Victorians were skeptical, to say the least, of forgiveness.  The process seemed destabilizing at best, insincere at its worst.  Forgiveness never really leaves the map of the Victorian literary landscape and yet authors attempt to push it to the margin.  Dismissing forgiveness as impossible or undesirable appears to be an unrealistic a goal in many of the texts of major and minor writers of the period.  An obvious reason for this quandary is that forgiveness is deeply engrained in gender issues that seem difficult to resolve.  In Tess, Thomas Hardy manifests the nature of gender and forgiveness when he writes of Angel’s response to his abused wife’s confession of past errors.  Tess, ravaged by Angel, forgives him and admits to her own sexual transgressions, seeking a kind of equal ground.  Angel cries that such absolution is outlandish: “O Tess!  Forgiveness does not apply to the case!”  Numerous instances like this in Victorian literature manifest that gender and forgiveness are intertwined.  What is forgivable for a man is often at odds with pardonable actions from a woman.

In his novel Can you Forgive Her? (British, 1864) Anthony Trollope makes the connection between gender and forgiveness apparent.  Here, readers are asked to pardon the wayward yet irritatingly proper Alice Vavasor her sexual transgression, as she takes her place in literary history as one of the earlier female jilts in the British canon.  She — and readers, no doubt — are perplexed and perhaps a little angered that characters in this novel as so quick to forgive her societal sins in which she breaks off an engagement with a handsome, rich, and even-tempered Parliament shoe-in for her macabre, facially-scarred, violent, and disinherited cousin.  Like Dorothea Brooke, the protagonist in Mary Anne Evans’s Middlemarch, Vavasor looks to a man to manifest her own dreams.  Brooke craved intellectual acclaim; Vavasor wants to be a member of Parliament.  Both women project their desires — which are beyond their prescribed gender role — onto their male lovers in the hopes of finding fulfillment through them.

John Grey, the jilted but devoted lover of Vavasor, forgives his lover as soon as she breaks off their engagement. Her cousin Kate — whom appears asexual at times or in love with Vavasour at others (perhaps I will take this up in a later post) — has no problem ignoring Vavasor’s second rejection of her brother.  Her noble relatives — all of them! — immediately acquit her of her emotional trespass.  There never was so much easy forgiveness in a Victorian novel.  Vavasor feels this, and it pisses her off.  She doesn’t want to be forgiven.  She pleads with her friends and family to consider and reconsider her actions and to judge them  harshly.  End at the end of the novel, Vavasor is quite disgusted by the fact that society at large can turn its head the other way and allow her to rejoin the ranks (as a government-official’s wife, no less) as a decorous woman.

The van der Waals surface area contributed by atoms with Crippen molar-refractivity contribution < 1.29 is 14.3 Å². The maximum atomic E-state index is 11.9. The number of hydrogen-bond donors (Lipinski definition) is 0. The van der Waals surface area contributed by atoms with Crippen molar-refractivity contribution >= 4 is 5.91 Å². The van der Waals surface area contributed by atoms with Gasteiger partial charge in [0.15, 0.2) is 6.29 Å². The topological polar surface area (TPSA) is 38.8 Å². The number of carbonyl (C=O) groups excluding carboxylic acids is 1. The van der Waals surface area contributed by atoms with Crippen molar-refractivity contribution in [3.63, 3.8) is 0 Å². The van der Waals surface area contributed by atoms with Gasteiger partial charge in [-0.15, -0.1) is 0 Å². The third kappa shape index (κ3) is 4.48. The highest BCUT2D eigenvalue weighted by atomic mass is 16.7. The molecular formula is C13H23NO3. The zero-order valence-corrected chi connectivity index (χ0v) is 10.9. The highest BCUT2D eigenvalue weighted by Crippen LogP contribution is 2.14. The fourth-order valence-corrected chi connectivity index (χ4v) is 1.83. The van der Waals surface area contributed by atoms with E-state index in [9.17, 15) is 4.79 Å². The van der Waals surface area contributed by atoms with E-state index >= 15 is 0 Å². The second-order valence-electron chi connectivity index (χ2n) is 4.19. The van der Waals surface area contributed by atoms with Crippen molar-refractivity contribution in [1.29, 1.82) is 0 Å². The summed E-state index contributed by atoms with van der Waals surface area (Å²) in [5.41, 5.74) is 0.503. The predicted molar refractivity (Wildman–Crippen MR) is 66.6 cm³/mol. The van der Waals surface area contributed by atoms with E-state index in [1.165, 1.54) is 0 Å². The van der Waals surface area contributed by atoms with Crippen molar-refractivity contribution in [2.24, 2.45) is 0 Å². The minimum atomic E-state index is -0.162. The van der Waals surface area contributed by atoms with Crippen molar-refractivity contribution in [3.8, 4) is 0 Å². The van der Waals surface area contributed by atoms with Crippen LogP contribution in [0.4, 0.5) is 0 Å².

If all of the world forgives Alice Vavosor then she is determined to never forgive herself, come what may.  No, never.  Readers are taught through Trollope’s novel that Vavasor, despite her mistakes, is an exemplary woman.  She has a heightened sense of justice, morality, and propriety despite her obvious errors: more than any other character.  So, Trollope teaches his readers to trust Vavasor to show them the way.  And the way is quite clear: a woman ought not to ever forgive herself — no matter who else might forgive her — her sexual transgressions.

Self-forgiveness is the thing, perhaps, that Victorians can’t let go.  This type of forgiveness, more than any other, is so bound to gender issues and also to the rhetoric of the times, that authors can’t seem to leave it alone despite their apparent desire to dismiss forgiveness altogether as a necessary or possible action.

Forgiveness is a return to the self, to the individual…and we all know how much Victorians adored the individual.  The individual was the goal, the backbone, the god.  Individuality was the saving grace in the face of error.  Individuality was a social performance, like gender.

At the close of Can you Forgive Her? readers are asked to follow suit and forgive Vavasor — easily — for what she has done.  As a reader in the 21st century I could really care less about her jilting Grey; I once jilted a lover.  What I struggle to forgive in Vavasor is her insistence that she can never want to forgive herself.

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